The Sixers, Like Golden State, Won’t Be Built in a Day
One of the frequent complaints about the method that Sam Hinkie is taking with the Sixers’ rebuild is the time it is taking to implement.
“Why can’t they rebuild their team like Golden State did?”
The thing is, Sam Hinkie and the 76ers really are going about the rebuild much in the same way the Warriors did.
We tend to look at teams like the Warriors for the behemoth that they’ve become, forgetting the long and arduous path, a path filled with missteps and mistakes, it took for them to get there.
Long before the Splash Brothers were a thing in Oaktown, the Warriors were just a bad team looking for an identity. As Golden State transitioned away from the Jason Richardson and Baron Davis-led team to a younger rebuild, they struggled. They drafted Andris Biedrins and Monta Ellis in consecutive years, serving as a hopeful bridge between the old team and a new identity, but that wasn’t enough. They needed more.
During this time, the Warriors had some questionable draft day decisions. The Warriors wasted lottery picks on Ike Diogu (9th overall in 2005), Patrick O’Bryant (9th in 2006), Brandan Wright and Anthony Randolph (8th and 14th in 2008), and Ekpe Udoh (6th in 2010). None of these players would yield any significant results, and none of them would play more than 2 full seasons in Golden State before being shipped out. Diogu, O’Bryant, and Randolph aren’t even in the NBA anymore.
Golden State Warriors 1st Round Draft PicksBetween 2005 and 2012
|2005||9th||Ike Diogu||3.2||Spent 1.5 yrs in GS. Not in NBA anymore|
|2006||9th||Patrick O'Bryant||0.2||Spent 2 yrs in GS. Not in NBA anymore|
|2007||18th||Marco Belinelli||0.5||Spent 2 yrs in GS|
|2008||8th||Brandan Wright||3.4||Traded Jason Richardson to acquire. Spent 2.5 yrs in GS|
|2008||14th||Anthony Randolph||3.1||Spent 2 yrs in GS. Not in NBA anymore|
|2010||6th||Epke Udoh||1.6||Spent 1.5 yrs in GS|
The selection of Udoh, especially, hurt, as the Warriors passed on Greg Monroe, Gordon Hayward, and Paul George in the draft. It was a string of incompetence through the draft that made it seem like the Warriors would never find their footing.
With such a dismal track record in the draft and having gotten rid of the veterans in Davis and Richardson that made them relevant, the Warriors struggled, finishing their first season without Richardson or Davis with a 29-53 record.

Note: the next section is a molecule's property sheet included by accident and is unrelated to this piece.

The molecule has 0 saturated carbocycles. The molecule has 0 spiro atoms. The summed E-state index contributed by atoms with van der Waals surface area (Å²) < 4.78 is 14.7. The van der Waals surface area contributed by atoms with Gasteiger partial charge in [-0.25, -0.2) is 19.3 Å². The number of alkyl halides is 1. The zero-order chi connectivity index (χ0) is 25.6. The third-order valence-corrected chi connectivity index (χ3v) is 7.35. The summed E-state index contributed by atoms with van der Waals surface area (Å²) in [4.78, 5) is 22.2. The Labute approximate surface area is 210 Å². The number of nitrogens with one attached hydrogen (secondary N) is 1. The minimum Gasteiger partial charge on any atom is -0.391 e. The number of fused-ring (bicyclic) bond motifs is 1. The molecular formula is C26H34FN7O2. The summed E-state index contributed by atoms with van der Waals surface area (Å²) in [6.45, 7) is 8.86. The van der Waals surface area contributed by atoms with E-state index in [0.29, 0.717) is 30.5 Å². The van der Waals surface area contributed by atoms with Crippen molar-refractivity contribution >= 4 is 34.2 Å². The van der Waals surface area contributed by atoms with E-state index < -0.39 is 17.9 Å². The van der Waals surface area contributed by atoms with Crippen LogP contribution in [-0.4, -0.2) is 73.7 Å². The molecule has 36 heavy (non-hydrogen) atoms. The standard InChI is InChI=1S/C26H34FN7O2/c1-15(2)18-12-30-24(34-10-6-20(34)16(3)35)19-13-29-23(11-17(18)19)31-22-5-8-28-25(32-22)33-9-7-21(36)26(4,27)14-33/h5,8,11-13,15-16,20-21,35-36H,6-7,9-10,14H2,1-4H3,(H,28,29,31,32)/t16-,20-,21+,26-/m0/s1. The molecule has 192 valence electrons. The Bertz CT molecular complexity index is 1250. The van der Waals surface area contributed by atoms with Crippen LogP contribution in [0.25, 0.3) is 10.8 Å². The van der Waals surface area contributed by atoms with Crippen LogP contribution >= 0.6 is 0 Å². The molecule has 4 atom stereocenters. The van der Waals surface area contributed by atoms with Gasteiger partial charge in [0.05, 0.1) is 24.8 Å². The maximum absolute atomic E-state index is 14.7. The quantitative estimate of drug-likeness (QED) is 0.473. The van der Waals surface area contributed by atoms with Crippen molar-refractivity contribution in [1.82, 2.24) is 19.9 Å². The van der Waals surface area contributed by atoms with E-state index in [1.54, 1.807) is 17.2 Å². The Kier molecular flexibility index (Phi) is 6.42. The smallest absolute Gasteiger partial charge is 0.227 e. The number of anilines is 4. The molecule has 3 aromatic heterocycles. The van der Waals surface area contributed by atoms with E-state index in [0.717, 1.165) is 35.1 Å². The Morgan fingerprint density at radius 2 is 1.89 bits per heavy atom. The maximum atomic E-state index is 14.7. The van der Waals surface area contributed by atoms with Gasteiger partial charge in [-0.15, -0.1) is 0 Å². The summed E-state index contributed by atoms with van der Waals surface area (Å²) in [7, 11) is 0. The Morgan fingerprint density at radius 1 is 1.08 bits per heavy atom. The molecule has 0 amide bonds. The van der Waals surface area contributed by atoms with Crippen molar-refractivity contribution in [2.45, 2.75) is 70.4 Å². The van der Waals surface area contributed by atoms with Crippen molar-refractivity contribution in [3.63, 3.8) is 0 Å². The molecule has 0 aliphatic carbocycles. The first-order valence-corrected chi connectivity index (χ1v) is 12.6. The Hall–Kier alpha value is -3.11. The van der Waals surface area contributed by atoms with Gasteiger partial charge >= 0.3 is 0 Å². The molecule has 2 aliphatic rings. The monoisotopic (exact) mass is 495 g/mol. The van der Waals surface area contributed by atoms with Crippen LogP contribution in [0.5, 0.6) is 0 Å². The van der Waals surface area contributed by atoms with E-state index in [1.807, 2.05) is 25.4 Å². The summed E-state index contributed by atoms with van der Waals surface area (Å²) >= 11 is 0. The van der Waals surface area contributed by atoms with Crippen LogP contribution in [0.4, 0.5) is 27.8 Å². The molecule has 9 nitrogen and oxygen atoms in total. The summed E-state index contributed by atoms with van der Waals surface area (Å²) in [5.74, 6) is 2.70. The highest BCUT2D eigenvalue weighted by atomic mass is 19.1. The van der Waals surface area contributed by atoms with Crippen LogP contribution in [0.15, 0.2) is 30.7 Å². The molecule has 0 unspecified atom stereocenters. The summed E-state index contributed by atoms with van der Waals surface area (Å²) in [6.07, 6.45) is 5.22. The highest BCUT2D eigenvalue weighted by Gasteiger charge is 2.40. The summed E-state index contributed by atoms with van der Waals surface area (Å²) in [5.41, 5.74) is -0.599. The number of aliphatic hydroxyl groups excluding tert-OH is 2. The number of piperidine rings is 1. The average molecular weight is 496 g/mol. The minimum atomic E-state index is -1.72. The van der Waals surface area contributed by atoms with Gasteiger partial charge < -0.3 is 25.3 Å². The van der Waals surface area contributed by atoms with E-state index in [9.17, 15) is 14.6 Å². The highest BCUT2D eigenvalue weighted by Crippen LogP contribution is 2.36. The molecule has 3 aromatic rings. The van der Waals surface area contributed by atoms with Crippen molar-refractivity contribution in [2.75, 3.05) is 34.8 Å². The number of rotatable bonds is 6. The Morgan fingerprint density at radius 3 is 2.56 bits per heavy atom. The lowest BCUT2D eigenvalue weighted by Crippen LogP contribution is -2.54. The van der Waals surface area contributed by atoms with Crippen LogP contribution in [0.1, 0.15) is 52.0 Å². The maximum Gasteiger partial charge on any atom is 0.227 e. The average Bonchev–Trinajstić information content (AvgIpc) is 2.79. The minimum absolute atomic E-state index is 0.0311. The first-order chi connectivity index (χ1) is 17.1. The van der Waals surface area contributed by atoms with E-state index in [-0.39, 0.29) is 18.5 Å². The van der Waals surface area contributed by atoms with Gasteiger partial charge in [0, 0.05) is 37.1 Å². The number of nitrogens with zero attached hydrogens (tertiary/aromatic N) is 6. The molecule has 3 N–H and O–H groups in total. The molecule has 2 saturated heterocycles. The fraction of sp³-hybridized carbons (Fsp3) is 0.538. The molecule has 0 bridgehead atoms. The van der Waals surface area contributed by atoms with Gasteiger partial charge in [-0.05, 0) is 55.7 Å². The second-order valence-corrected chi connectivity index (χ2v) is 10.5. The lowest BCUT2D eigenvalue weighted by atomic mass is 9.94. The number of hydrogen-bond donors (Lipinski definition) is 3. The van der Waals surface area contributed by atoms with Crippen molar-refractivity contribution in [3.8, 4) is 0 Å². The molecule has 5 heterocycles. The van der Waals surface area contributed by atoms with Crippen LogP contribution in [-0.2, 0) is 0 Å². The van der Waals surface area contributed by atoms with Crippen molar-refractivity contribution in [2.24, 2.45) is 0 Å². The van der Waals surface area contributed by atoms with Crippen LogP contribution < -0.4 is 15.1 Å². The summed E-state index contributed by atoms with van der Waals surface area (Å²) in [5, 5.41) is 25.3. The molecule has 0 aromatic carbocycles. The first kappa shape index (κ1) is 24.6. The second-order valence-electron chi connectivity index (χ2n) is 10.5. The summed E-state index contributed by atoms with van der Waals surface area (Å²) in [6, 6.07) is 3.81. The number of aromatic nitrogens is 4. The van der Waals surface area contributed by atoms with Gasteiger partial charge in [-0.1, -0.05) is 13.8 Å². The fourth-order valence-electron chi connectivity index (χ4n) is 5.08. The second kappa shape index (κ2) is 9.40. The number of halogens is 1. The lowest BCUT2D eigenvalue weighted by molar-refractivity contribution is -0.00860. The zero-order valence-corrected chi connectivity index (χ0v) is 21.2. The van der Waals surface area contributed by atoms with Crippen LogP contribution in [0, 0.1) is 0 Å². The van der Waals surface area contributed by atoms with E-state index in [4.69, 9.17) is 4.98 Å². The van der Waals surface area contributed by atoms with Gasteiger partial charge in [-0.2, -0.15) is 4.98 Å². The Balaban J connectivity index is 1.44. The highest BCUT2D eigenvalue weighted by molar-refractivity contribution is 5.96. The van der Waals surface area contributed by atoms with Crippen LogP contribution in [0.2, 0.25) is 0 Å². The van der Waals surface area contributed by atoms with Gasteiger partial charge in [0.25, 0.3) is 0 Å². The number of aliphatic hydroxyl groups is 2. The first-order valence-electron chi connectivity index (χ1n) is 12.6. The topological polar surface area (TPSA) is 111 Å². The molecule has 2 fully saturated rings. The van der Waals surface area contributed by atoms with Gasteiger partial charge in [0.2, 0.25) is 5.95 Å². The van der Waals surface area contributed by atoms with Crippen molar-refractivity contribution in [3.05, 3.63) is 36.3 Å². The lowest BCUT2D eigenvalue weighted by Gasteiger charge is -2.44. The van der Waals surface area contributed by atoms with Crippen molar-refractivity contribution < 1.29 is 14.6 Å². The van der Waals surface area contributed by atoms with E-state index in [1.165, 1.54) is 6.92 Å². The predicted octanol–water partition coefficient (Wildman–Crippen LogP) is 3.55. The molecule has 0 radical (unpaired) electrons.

That disappointing season led the Warriors to a high lottery pick, and also a new general manager, as they declined to offer Chris Mullin a contract and replaced him, first with Larry Riley in 2009, then Bob Myers in 2012.
Riley’s first decision — if it was even his to make, as Riley was in a power struggle with his former boss, head coach Don Nelson, at the time — was a risky one, using a high lottery pick on a small guard from a small school, despite the fact that they had a 23 year old dynamic scoring guard already on their roster.
It was the type of decision that ended up changing the franchise, although at the time nobody was sure that it would. Even the Warriors, apparently, had their doubts, as the Warriors nearly traded away their future savior for Amare Stoudemire. A big man was a more pressing need than another combo guard, after all
“I think we felt like from our side that if Steph dropped to seven, where they were picking, that we were going to get a deal done,” Steve Kerr, then GM of the Phoenix Suns, would go on to say years later.
That kind of organizational ineptitude, with that horrid draft record and a front office who almost traded away the best thing to happen to them before he even suited up, is amazing when you look back on it. My how the benefit of hindsight can change an organization’s reputation.
That draft day decision to ignore positional needs and take a gamble on Stephen Curry didn’t pay immediate dividends, as the Warriors, despite a huge from where Monta Ellis that saw him score over 25 points per game, won only 26 games in the process. The Warriors tied for the 4th worst record in the league.
While Curry had a good rookie season (17.5 points, 5.9 assists, 46% from the field, 43.7% from three), some questioned how much room he had to grow with his limited athletic profile. Were Curry and Ellis good enough to overcome their defensive shortcomings and make the Warriors relevant? After two straight seasons with wins in the 20’s, fans in the Bay Area became wrestless.